After spending the night at a campground in Cochrane, we set out into the Canadian Rockies, taking a secondary route through the Stone Indian Reserve and then on to the Trans Canada Highway. There I found the wildlife overpasses rather fascinating. These overpasses are designed to allow wildlife to cross the highway without endangering either themselves or motorists. These overpasses maintain a natural-appearing corridor across the highway and studies have shown that the wildlife in the region have adapted to these routes quite readily.
Having visited before, we bypassed both Banff and Lake Louise on our way northwest on the Icefields Parkway toward Jasper. The Canadian Rockies are incredibly beautiful. We found ourselves stopping frequently for photos. Mountains, lakes (some still ice-covered), glaciers, and waterfalls all demanded attention.
Crowfoot Glacier Waterfowl Lake with Green Ice
The Columbia Icefield is a national park and a United Nations World Heritage Site. Glaciers are different from the icefields that usually form them. An icefield is an upland area of snow accumulation that feeds two or more glaciers. A glacier is a lobe of highly compressed crystalline ice that sometimes flows downward from the icefield that forms it.
There are six major glacier outflows from the Columbia Icefield. Even though not the largest, the best known of these is the Athabasca Glacier. It is the only one accessible by road. It is a classic valley glacier and the Icefields Centre is located strategically across the road with an unobstructed view. Unobstructed, that is, except by the rain and fog which seems to be nearly ever-present.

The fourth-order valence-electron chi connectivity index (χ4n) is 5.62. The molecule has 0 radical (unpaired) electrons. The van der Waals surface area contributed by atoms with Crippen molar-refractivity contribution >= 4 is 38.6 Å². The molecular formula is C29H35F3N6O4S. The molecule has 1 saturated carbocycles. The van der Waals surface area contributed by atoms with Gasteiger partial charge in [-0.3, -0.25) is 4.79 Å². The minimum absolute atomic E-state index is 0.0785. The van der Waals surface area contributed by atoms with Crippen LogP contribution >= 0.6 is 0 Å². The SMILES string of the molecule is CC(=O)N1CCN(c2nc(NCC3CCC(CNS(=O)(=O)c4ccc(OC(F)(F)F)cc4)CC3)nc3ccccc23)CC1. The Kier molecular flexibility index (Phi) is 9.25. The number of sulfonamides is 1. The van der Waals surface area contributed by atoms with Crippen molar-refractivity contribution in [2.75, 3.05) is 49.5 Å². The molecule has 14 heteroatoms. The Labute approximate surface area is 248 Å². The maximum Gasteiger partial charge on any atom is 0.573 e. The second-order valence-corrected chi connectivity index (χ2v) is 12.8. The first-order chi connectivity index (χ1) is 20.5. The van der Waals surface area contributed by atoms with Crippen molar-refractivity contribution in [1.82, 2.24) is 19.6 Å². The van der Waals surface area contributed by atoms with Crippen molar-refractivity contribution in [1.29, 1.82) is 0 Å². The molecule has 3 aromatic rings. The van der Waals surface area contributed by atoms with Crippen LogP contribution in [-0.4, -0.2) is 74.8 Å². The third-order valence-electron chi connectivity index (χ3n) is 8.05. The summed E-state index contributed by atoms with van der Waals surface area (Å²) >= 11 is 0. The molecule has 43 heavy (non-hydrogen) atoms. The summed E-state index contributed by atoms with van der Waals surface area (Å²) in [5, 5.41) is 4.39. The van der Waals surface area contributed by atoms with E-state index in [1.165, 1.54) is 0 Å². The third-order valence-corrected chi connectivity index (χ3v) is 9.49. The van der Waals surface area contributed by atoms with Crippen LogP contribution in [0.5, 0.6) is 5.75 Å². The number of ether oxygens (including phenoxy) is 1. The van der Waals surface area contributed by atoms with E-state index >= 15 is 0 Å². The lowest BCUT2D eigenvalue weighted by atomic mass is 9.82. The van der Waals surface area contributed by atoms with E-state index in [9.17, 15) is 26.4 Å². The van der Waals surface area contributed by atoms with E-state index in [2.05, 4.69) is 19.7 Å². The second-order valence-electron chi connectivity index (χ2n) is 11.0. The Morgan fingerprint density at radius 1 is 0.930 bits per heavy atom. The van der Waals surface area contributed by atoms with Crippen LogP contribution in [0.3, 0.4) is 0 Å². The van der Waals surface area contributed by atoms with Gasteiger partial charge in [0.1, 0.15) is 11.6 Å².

There are three great rivers which have their origins in the Columbia Icefield – the Athabasca which flows to the Arctic Ocean, the North Saskatchewan which flows into the Saskatchewan and to the Atlantic Ocean and the Wood River which flows into the Columbia and to the Pacific. Three rivers going to three different oceans.
After leaving the Icefields Centre, we stopped time and again to view the gorgeous scenery. Tangle Creek Falls was a roadside photo op and Sunwapta Falls and Athabasca Falls were only short hikes from the highway. They were great “stretch your legs” breaks from driving.
Tangle Creek Falls Sunwapta Falls
We also saw Bear Number 1, a black bear – the first of many on this trip.
We chose the Whistler Campground to stay the night. It’s on the edge of the town of Jasper, is a national park campground and is huge. With over 700 campsites, one would expect them to be tiny and crowded on top of each other but that was not the case, so it was quite pleasant. The rain even held off so we could take a long walk around the campground. Of course the further north we went, the later it was before dark.